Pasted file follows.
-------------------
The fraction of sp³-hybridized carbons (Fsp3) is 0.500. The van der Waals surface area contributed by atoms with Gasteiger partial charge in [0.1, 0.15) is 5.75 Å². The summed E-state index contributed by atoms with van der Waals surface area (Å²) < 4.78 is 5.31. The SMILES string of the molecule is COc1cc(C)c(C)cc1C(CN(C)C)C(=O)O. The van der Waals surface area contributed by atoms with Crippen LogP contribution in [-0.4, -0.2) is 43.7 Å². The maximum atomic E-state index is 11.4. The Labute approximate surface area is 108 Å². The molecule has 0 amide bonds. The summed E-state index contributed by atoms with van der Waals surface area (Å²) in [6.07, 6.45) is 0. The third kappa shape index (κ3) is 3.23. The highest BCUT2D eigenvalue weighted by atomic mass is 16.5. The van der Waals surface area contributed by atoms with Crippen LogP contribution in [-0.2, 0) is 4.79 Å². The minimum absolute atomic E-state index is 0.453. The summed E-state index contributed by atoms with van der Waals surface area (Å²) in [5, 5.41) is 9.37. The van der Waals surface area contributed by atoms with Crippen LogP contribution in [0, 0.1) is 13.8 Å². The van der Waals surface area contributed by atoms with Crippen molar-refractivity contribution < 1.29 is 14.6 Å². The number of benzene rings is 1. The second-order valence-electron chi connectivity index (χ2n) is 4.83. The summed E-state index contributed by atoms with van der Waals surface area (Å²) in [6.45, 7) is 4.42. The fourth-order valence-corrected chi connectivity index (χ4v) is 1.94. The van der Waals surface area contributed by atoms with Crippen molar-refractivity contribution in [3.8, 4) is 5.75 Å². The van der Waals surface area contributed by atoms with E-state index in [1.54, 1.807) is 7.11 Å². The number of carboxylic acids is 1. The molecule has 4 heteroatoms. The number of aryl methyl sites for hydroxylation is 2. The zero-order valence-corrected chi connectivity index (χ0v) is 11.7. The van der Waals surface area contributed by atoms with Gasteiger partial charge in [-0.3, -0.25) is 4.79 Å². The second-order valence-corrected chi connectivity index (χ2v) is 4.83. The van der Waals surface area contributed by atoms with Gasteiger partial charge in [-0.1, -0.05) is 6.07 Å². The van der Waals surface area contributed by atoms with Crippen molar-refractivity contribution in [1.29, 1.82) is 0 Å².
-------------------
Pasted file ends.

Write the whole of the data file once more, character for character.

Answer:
The fraction of sp³-hybridized carbons (Fsp3) is 0.500. The van der Waals surface area contributed by atoms with Gasteiger partial charge in [0.1, 0.15) is 5.75 Å². The summed E-state index contributed by atoms with van der Waals surface area (Å²) < 4.78 is 5.31. The SMILES string of the molecule is COc1cc(C)c(C)cc1C(CN(C)C)C(=O)O. The van der Waals surface area contributed by atoms with Crippen LogP contribution in [-0.4, -0.2) is 43.7 Å². The maximum atomic E-state index is 11.4. The Labute approximate surface area is 108 Å². The molecule has 0 amide bonds. The summed E-state index contributed by atoms with van der Waals surface area (Å²) in [6.07, 6.45) is 0. The third kappa shape index (κ3) is 3.23. The highest BCUT2D eigenvalue weighted by atomic mass is 16.5. The van der Waals surface area contributed by atoms with Crippen LogP contribution in [-0.2, 0) is 4.79 Å². The minimum absolute atomic E-state index is 0.453. The summed E-state index contributed by atoms with van der Waals surface area (Å²) in [5, 5.41) is 9.37. The van der Waals surface area contributed by atoms with Crippen LogP contribution in [0, 0.1) is 13.8 Å². The van der Waals surface area contributed by atoms with Crippen molar-refractivity contribution < 1.29 is 14.6 Å². The number of benzene rings is 1. The second-order valence-electron chi connectivity index (χ2n) is 4.83. The summed E-state index contributed by atoms with van der Waals surface area (Å²) in [6.45, 7) is 4.42. The fourth-order valence-corrected chi connectivity index (χ4v) is 1.94. The van der Waals surface area contributed by atoms with Crippen molar-refractivity contribution in [3.8, 4) is 5.75 Å². The van der Waals surface area contributed by atoms with E-state index in [1.54, 1.807) is 7.11 Å². The number of carboxylic acids is 1. The molecule has 4 heteroatoms. The number of aryl methyl sites for hydroxylation is 2. The zero-order valence-corrected chi connectivity index (χ0v) is 11.7. The van der Waals surface area contributed by atoms with Gasteiger partial charge in [-0.3, -0.25) is 4.79 Å². The second-order valence-corrected chi connectivity index (χ2v) is 4.83. The van der Waals surface area contributed by atoms with Gasteiger partial charge in [-0.1, -0.05) is 6.07 Å². The van der Waals surface area contributed by atoms with Crippen molar-refractivity contribution in [1.29, 1.82) is 0 Å².